A light emitting diode (LED), preferably a laser, more preferably an impulse-commutate semiconductor laser, can be utilized as a light source 32. The light guides 34 and 35 respectively, may comprise a bundle of glass fibers, which are combined at the end to form a common glass fiber bundle 36. A portion of the glass fibers serve to supply the light beam, and the remaining portion serve to lead back the reflecting light. Reflector 30 preferably comprises a layer of a 3,3-diphenylphthalide, with a thickness of approximately 0.1 to 0.2 μm. Carrier 42 may comprise a plastic film, preferably a polyester film, having a thickness of approximately 100 μm. The casing 44 may comprise a material which allows the gas to be measured, or the vapor from the liquid to be measured, to be diffused out of the measuring solution 16 to the reflector 30. Tetrafluorethylene (Teflon), for example, has this property and is therefore suitable for casing 44.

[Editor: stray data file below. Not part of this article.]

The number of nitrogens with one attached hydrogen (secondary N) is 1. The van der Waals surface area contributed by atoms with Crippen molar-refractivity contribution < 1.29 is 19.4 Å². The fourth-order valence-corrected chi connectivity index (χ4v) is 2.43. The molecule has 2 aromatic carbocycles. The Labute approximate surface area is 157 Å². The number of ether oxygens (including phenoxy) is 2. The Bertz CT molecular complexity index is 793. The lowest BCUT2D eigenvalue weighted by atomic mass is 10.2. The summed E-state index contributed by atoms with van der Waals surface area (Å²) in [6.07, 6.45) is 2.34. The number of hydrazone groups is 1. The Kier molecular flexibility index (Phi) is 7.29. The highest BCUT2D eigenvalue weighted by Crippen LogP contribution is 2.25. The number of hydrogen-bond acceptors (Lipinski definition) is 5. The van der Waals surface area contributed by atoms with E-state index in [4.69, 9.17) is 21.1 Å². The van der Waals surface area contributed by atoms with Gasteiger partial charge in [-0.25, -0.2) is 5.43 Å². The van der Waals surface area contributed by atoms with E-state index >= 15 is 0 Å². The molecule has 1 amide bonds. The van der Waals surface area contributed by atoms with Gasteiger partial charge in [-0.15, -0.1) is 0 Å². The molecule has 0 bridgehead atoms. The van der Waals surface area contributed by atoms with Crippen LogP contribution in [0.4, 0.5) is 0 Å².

In another embodiment of the sensor, both light guide 34 and light guide 35 can be arranged next to each other, as shown in FIG. 8, such that the end faces of light guides 34 and 35, lie on their ends in one plane. A prism, provided with the sensor layer 14, serves as a reflector 30, and is attached to both end faces. The oncoming rays 48, in the light guide 34, indicated by a broken line in FIG. 8, are then redirected, after reflecting twice on the lateral surfaces, to the light guides 35. The reflected quantity of light changes if the transmissivity, or the color, of the reflector 30 changes under the effect of the gas.

A conical reflector can also be provided, having the end faces of both light guides 34 and 35 attached to its base, so that they lie directly next to each other. As with the prism, the covering of the conical reflector is supplied with the sensor layer 14.